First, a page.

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Space shuttle Endeavour  (Source:
Two of NASA's orbiters in the Space Shuttle fleet will now be retired, with the third to make its final launch this summer

Space Shuttle Endeavour, which is one of the last two remaining operational orbiters in the Space Shuttle fleet of NASA, made its final launch today. 

A few months ago, NASA's space shuttle Discovery made its final flight from Cape Canaveral, Florida after 30 years of space travel. Space shuttle's Endeavour and Atlantis are the remaining two operational orbiters in the Space Shuttle fleet of NASA, but now, Endeavour has started the first leg of its final mission. 

Space shuttle Endeavour began construction in 1987 at a price of $2.2 billion. It was completed in May 1991, and embarked on its first space venture in May 1992. In total, space shuttle Endeavour has spent 280 days in space, carried 148 astronauts, and traveled 166,003,247 km at this point. It has completed 24 missions total -- its 25th mission will be its last

The Endeavour's commander will be Cmdr. Mark Kelly. Kelly's wife, U.S. Rep. Gabrielle Giffords, who suffered a gunshot wound to the head in the Tuscon, Arizona mass shooting three months ago, will be in attendance today.

Kelly's crew consists of pilot Gregory H. Johnson, mission specialists Michael Fincke, Andrew Feustel and Greg Chamitoff, and European Space Agency astronaut Roberto Vittori. 

The Endeavour will embark on a 15-day journey through space. Four spacewalks are planned, where experiments will be retrieved, new ones will be placed, parts will be lubricated and tanks will be refilled at the International Space Station 

In addition, the Endeavour is carrying the Alpha Magnetic Spectrometer, which is a $1.5 billion piece of equipment that captures space particles like dark matter so that scientists can learn more about it. Space walkers will place the Alpha Magnetic Spectrometer outside of the International Space Station so it can gather these particles and contribute to our knowledge of our universe. 

Kelly noted that today will be a very emotional day for him, as he fears that it could possibly be his last flight into space.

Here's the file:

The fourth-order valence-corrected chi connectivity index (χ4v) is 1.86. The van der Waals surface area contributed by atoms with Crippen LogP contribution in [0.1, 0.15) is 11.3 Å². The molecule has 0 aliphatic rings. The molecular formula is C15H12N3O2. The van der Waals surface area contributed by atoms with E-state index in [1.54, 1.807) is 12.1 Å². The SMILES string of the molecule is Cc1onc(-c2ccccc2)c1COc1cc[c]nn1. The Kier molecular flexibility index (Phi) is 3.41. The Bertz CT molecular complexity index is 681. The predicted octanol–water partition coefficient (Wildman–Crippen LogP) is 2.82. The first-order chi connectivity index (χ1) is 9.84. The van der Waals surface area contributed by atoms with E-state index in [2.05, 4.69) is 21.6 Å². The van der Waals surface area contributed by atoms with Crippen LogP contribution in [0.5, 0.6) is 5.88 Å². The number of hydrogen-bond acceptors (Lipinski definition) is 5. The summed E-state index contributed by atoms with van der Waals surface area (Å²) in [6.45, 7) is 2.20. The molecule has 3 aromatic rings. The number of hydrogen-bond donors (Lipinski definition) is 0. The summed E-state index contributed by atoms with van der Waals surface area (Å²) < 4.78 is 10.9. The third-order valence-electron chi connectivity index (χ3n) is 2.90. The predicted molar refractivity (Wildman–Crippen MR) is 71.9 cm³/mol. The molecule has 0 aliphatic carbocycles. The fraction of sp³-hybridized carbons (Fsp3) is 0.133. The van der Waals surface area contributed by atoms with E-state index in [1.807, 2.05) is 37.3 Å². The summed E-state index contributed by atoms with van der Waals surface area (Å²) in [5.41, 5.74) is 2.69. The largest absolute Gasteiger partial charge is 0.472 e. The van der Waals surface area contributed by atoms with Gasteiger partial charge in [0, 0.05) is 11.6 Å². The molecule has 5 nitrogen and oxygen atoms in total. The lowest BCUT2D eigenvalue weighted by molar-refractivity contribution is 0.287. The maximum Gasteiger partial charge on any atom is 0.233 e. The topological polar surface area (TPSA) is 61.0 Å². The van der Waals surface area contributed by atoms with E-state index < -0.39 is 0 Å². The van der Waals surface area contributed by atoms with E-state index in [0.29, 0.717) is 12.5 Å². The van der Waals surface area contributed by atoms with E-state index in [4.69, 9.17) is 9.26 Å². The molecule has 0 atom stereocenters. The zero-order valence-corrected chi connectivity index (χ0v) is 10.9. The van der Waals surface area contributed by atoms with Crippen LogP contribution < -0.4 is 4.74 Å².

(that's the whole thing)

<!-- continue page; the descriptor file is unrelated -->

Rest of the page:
"Flying in space is a very difficult thing to give up," said Kelly. "I remember after my last flight thinking, 'Well, maybe this is the last time I'm going to do this.' And you know, you go a couple of months out and you're like, 'Oh, I really hope this is not the end of my flying career.'"

With two of NASA's Space Shuttle fleet orbiters in retirement, and the third expected to make its final launch later this summer, U.S. astronauts are going to have a difficult time going into space unless they utilize Russian rockets.  

"I'll be thinking the same thing, I can't really give this up," said Kelly. "I've got to figure out a way to get back into space."

Space shuttle Endeavour lifted off the launchpad at 8:56 a.m. ET. It was originally supposed to launch on April 29, but a "broken set of heaters" prevented the launch from taking place. 

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By FITCamaro on 5/16/2011 11:34:42 AM , Rating: 2
Sad day.

RE: /tear
By Master Kenobi on 5/16/2011 1:28:21 PM , Rating: 2
Sad day indeed. I think I will be taking a few days leave to watch the last one this summer. STS will be missed.

RE: /tear
By FITCamaro on 5/16/2011 9:24:37 PM , Rating: 2
Yeah I hope to be able to go see it. Only problem is that I'm going on the Hot Rod Power Tour in early June for a week which burns a lot of vacation. Would be kind of hard to get off for a few more days. Especially with the volatility of shuttle launch schedules. If its planned for a friday, I should be able to go down to Florida. Then just have to hope it launches in the next two days.

RE: /tear
By AssBall on 5/17/2011 1:24:52 AM , Rating: 2
It is Tuesday, June 28 irrc. Well until there is a hurricane or broken toaster or whatever delay.

RE: /tear
By inperfectdarkness on 5/16/2011 8:35:20 PM , Rating: 1
as much as i love the shuttle, it needs to go.

the fact is...single-use launch platforms make a LOT more sense. as we witnessed with columbia, you end up with a lot of issues DURING the mission, let alone in recertifying a spaceframe for reuse. a single-use platform can make the problem of re-entry substantially simpler; due to having a smaller-sized object required for re-entry.

i think that we could learn a lot of lessons from the apollo missions in this area. obviously, the module would have to be larger (for a larger crew). still, it's likely that we could complete most missions with no more than a 4-5 person crew; versus the 7-person crews that the shuttle uses. part of the complexity of the current program involves landing the shuttle (a 1-shot-only landing).

another benefit to single-use launch platforms is that a large payload could be carried in one of the stages of a rocket; and the casing for that section jettisoned in space. this would drastically reduce re-entry footprint. (currently, the payload bay of the shuttle makes up the VAST majority of the size of the shuttle.

RE: /tear
By FITCamaro on 5/16/2011 9:25:53 PM , Rating: 2
Or we could just invent and build a shuttle that isn't a large gliding brick when trying to land and instead has a completely controlled landing.

RE: /tear
By smartalco on 5/17/2011 10:33:31 AM , Rating: 2
Given that creating something that isn't a gliding brick that can also withstand multiple launches/re-entries without breaking would be even more costly and difficult, and that so far we haven't crashed a shuttle on landing, I think the gliding brick idea worked fine.

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